A “D” in Science. My 7th-grade son had a “D” in Science!
This was out of character for him because Science is his favorite subject.
It took me by surprise.
My daughter was in first grade at the time. She had just started to read books longer than simple sight word readers.
As she struggled through a particularly difficult part, her eyes filled with tears and she threw the book down.
“I CAN’T DO IT! I’M NEVER GOING TO READ!”
She ran to the couch and buried her head in the cushions,
“Sweetie! It’s OK”
“NO! I’m just not good at it. I can’t do it. I’m stupid.”
Oh, you know how that makes your heart sink as a parent.
And she refused to try. I asked her to look at it again and she wouldn’t.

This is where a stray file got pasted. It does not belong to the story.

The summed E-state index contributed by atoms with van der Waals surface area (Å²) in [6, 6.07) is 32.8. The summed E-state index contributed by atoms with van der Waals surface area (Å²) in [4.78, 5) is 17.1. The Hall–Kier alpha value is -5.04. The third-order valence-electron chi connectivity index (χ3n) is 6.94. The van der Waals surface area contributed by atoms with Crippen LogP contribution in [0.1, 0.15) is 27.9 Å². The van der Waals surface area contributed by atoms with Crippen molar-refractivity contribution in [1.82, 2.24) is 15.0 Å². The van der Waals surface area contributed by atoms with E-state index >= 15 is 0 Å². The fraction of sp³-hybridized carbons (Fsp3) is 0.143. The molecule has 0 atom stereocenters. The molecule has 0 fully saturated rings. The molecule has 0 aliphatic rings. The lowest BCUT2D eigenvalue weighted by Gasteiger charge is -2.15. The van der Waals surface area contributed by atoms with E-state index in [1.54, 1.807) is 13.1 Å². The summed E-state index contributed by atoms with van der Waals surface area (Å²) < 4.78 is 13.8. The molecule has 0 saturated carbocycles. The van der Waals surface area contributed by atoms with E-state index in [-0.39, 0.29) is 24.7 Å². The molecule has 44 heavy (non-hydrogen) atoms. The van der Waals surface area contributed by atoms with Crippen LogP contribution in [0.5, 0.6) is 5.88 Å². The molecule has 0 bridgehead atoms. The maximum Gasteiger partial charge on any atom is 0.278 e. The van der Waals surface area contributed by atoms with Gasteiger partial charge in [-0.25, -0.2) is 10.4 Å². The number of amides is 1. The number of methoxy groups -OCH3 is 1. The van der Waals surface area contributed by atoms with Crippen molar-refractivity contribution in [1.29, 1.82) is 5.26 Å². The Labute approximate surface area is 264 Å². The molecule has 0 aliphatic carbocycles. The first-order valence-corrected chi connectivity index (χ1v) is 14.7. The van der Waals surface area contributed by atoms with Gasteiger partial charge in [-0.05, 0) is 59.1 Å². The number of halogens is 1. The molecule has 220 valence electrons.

To help end the mommy wars, I plan to keep creating an honest conversation through Whimsicle where as long as children are healthy and loved, all parents’ opinions will be respected. No name calling. No shame. Only support and lifting up. Go to the Similac Facebook page and share the one thing you will do to help end the mommy wars. Parenting is stressful today. Every time you pop online there are a thousand Facebook posts, blog posts and Pinterest pins telling you how you should do things differently as a parent. Everyone has an opinion from breastfeeding to bottle feeding, cloth diapers to disposable, circumcision vs. non-circumcision. There was a moment in each of my pregnancies where I hoped that the baby growing in my belly would be a girl and not a boy – for no reason other than if it was a girl, I wouldn’t have to make the decision about circumcising. It terrified me to go against the norm of all the other men in our family and not circumcise. But it also terrified me to have my newborn son get a part of himself cut off. When we found out our second child was a boy, I attempted to calm myself down by saying, “JoAnn. Millions of boys are circumcised. It’s just something that has to be done. The procedure will be quick. Get over it.” Then I did what crazy, anxiety-filled me does in times of panic. I turned to my very rational husband who I knew would calm me down about this medical procedure. “I don’t think we should have him circumcised,” he replied. “Wait, WHAT?!? But everyone else is circumcised.” “I just think its an unnecessary surgery,” he responded Hubby did not help calm my fears at all. At that time, I was stuck between two contrasting positions. One of the majority of US society that you should circumcise a newborn boy and the other of my husband who thinks not. Seriously, this was one of the most stressful parenting decisions I’ve ever made. I wanted my child to be healthy. I wanted to make the right and responsible decision. I didn’t want people to judge me. However, the last statement is an impossible wish, because either way I was going to be judged by someone. So I read everything I could about circumcision. The articles pro-circumcision, the anti-circumcision and everything in between. I had four major concerns: But isn’t everyone circumcised? I found out NO. Where in the US about 75% of men are circumcised, only 8.5% of men in the U.K. are. Circumcision is not a common procedure in Europe unless your religion practices it. Won’t he get laughed at in the locker room? Yes, teenage boys can be jerks. But, first, boys behave a little different than girls. As my husband puts it, if other guys want to harass you, they are going to find a way. Foreskin or not, junior high can be a miserable place Plus, the rates […]